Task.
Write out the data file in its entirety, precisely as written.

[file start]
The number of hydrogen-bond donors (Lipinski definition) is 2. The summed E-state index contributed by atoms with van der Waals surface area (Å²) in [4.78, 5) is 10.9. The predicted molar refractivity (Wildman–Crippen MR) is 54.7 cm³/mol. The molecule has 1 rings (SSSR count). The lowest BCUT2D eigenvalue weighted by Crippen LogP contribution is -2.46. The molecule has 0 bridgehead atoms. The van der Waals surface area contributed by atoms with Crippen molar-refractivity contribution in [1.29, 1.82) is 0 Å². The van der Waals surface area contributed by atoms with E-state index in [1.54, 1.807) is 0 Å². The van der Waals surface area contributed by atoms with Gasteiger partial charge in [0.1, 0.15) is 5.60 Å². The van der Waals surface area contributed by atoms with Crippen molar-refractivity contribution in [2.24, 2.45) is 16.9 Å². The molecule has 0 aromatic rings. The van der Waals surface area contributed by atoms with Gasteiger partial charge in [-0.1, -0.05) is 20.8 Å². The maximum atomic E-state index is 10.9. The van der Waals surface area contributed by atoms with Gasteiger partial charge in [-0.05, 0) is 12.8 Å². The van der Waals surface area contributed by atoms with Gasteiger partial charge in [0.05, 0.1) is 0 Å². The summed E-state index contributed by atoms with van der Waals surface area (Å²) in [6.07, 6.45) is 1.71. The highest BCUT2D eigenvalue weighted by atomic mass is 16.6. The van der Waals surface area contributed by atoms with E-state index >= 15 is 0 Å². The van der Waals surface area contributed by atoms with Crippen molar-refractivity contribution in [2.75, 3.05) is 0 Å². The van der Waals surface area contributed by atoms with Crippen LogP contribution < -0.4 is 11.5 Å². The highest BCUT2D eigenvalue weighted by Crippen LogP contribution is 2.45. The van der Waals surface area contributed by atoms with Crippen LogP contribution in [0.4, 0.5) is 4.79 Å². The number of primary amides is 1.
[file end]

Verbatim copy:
The number of hydrogen-bond donors (Lipinski definition) is 2. The summed E-state index contributed by atoms with van der Waals surface area (Å²) in [4.78, 5) is 10.9. The predicted molar refractivity (Wildman–Crippen MR) is 54.7 cm³/mol. The molecule has 1 rings (SSSR count). The lowest BCUT2D eigenvalue weighted by Crippen LogP contribution is -2.46. The molecule has 0 bridgehead atoms. The van der Waals surface area contributed by atoms with Crippen molar-refractivity contribution in [1.29, 1.82) is 0 Å². The van der Waals surface area contributed by atoms with E-state index in [1.54, 1.807) is 0 Å². The van der Waals surface area contributed by atoms with Gasteiger partial charge in [0.1, 0.15) is 5.60 Å². The van der Waals surface area contributed by atoms with Crippen molar-refractivity contribution in [2.24, 2.45) is 16.9 Å². The molecule has 0 aromatic rings. The van der Waals surface area contributed by atoms with Gasteiger partial charge in [-0.1, -0.05) is 20.8 Å². The maximum atomic E-state index is 10.9. The van der Waals surface area contributed by atoms with Gasteiger partial charge in [-0.05, 0) is 12.8 Å². The van der Waals surface area contributed by atoms with Gasteiger partial charge in [0.05, 0.1) is 0 Å². The summed E-state index contributed by atoms with van der Waals surface area (Å²) in [6.07, 6.45) is 1.71. The highest BCUT2D eigenvalue weighted by atomic mass is 16.6. The van der Waals surface area contributed by atoms with E-state index >= 15 is 0 Å². The van der Waals surface area contributed by atoms with Crippen molar-refractivity contribution in [2.75, 3.05) is 0 Å². The van der Waals surface area contributed by atoms with Crippen LogP contribution < -0.4 is 11.5 Å². The highest BCUT2D eigenvalue weighted by Crippen LogP contribution is 2.45. The van der Waals surface area contributed by atoms with Crippen LogP contribution in [0.4, 0.5) is 4.79 Å². The number of primary amides is 1.